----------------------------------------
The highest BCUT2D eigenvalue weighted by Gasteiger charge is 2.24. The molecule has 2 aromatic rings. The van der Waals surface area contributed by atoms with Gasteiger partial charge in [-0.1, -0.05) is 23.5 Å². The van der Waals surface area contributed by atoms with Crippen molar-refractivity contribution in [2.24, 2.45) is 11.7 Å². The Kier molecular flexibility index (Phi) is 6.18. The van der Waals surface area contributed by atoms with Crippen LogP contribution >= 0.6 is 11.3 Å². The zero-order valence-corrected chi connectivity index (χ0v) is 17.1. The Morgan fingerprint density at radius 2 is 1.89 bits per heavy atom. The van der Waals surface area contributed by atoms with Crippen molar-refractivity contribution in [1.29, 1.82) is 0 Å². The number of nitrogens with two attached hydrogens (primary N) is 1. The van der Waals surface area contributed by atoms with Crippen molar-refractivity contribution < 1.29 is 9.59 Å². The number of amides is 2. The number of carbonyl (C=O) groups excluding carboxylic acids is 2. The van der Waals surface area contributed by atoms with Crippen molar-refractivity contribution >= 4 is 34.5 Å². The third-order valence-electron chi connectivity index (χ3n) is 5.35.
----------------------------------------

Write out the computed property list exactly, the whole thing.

The highest BCUT2D eigenvalue weighted by Gasteiger charge is 2.24. The molecule has 2 aromatic rings. The van der Waals surface area contributed by atoms with Gasteiger partial charge in [-0.1, -0.05) is 23.5 Å². The van der Waals surface area contributed by atoms with Crippen molar-refractivity contribution in [2.24, 2.45) is 11.7 Å². The Kier molecular flexibility index (Phi) is 6.18. The van der Waals surface area contributed by atoms with Crippen LogP contribution >= 0.6 is 11.3 Å². The zero-order valence-corrected chi connectivity index (χ0v) is 17.1. The Morgan fingerprint density at radius 2 is 1.89 bits per heavy atom. The van der Waals surface area contributed by atoms with Crippen molar-refractivity contribution in [1.29, 1.82) is 0 Å². The number of nitrogens with two attached hydrogens (primary N) is 1. The van der Waals surface area contributed by atoms with Crippen molar-refractivity contribution < 1.29 is 9.59 Å². The number of amides is 2. The number of carbonyl (C=O) groups excluding carboxylic acids is 2. The van der Waals surface area contributed by atoms with Crippen molar-refractivity contribution >= 4 is 34.5 Å². The third-order valence-electron chi connectivity index (χ3n) is 5.35.